I have html document. In that document I have some code that looks like the following: <tr> <td>Name:</td> <td> <div class="Data" id="login_name"> <input type=text></input> </div> </td> </tr> The user enters in their login name (and their password in another input box not shown here) and presses a button on the page that says "login". The button has onclick="login(); function. In "login()" to access what the user entered in the input box by accessing the DOM tree. Here is what I am doing right now. // the login is actually a var that can contain the login // name or password. This returns an object var element = document.getElementById("login_name"); // child = INPUT, which it should var child = element.firstChild.nodeName; [don't know what the next line here should be] What I am trying to do is access is the value a user types into the input box. I can look at the DOM tree and see: + DIV = Name IV Type:ELEMENT_NODE Att:class=Data,id=login_name INPUT - Name:INPUT Type:ELEMENT_NODE Att: value=bob note that the user here types bob in thee login text area. I've tried various ways to access this "bob" value but cannot find the correct method. I will need to be able to read/write this text area. Should I change my actual HTML and put XML tags around the <input type=text></input> to something like <LOGINNAME><input type=text></input></LOGINNAME> and this will create a way to access the value in the input box? Any help would be appreciated. Thanks in advance, Joe Crew [ Ajith disabled smilies in the post so that the colon prefixed characters are not interpreted as UBB images ] [This message has been edited by Ajith Kallambella (edited April 26, 2001).]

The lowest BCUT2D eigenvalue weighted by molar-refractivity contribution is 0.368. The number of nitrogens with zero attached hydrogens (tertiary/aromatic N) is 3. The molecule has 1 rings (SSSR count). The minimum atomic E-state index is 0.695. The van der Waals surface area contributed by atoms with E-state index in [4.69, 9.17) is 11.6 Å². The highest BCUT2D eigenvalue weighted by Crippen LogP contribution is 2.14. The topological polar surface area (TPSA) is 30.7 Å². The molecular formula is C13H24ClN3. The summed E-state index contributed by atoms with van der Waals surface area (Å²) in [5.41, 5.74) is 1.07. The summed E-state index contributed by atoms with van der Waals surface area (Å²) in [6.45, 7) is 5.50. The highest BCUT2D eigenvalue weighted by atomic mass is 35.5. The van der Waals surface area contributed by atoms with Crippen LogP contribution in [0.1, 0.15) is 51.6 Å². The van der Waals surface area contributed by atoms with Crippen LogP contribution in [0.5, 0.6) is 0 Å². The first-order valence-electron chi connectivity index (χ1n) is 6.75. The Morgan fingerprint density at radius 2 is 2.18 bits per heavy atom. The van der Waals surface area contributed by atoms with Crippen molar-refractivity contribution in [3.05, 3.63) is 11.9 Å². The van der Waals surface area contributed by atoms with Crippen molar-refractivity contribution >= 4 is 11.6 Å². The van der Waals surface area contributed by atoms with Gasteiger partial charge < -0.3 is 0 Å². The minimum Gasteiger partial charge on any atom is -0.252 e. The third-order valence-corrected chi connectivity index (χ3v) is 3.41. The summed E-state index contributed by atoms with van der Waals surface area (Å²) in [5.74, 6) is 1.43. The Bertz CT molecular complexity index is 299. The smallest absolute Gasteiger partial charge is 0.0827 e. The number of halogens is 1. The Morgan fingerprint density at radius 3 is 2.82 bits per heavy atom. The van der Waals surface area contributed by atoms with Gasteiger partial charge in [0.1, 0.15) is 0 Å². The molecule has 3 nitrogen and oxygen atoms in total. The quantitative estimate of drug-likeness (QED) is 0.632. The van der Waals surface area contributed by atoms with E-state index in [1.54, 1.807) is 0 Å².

Mapraputa, You were 100% correct in your response. Thank you so very much. I am kind of new to this so I did kind of asked the question incorrectly. But you saw through it and gave me the correct answer anyway. You were right in that it was not XML but just a DOM tree itself, and I was just trying to access the value in an input box. Thanks again, Joe Crew
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posted 18 years ago
Joe, thank you for asking! When we approach a new field it is difficult even to formulate the problem, so do not worry about �incorrect� questions. We all learn here and �incorrectly asked� question are the most useful (at least, for those who answer ). I remember somebody here said that �ill-defined� questions are more useful than �well-defined�, because they make us actually think, instead of just rearranging words. That what I felt answering college tests - often it is possible to answer by repeating words, without understanding what I am saying - qustions are too correct!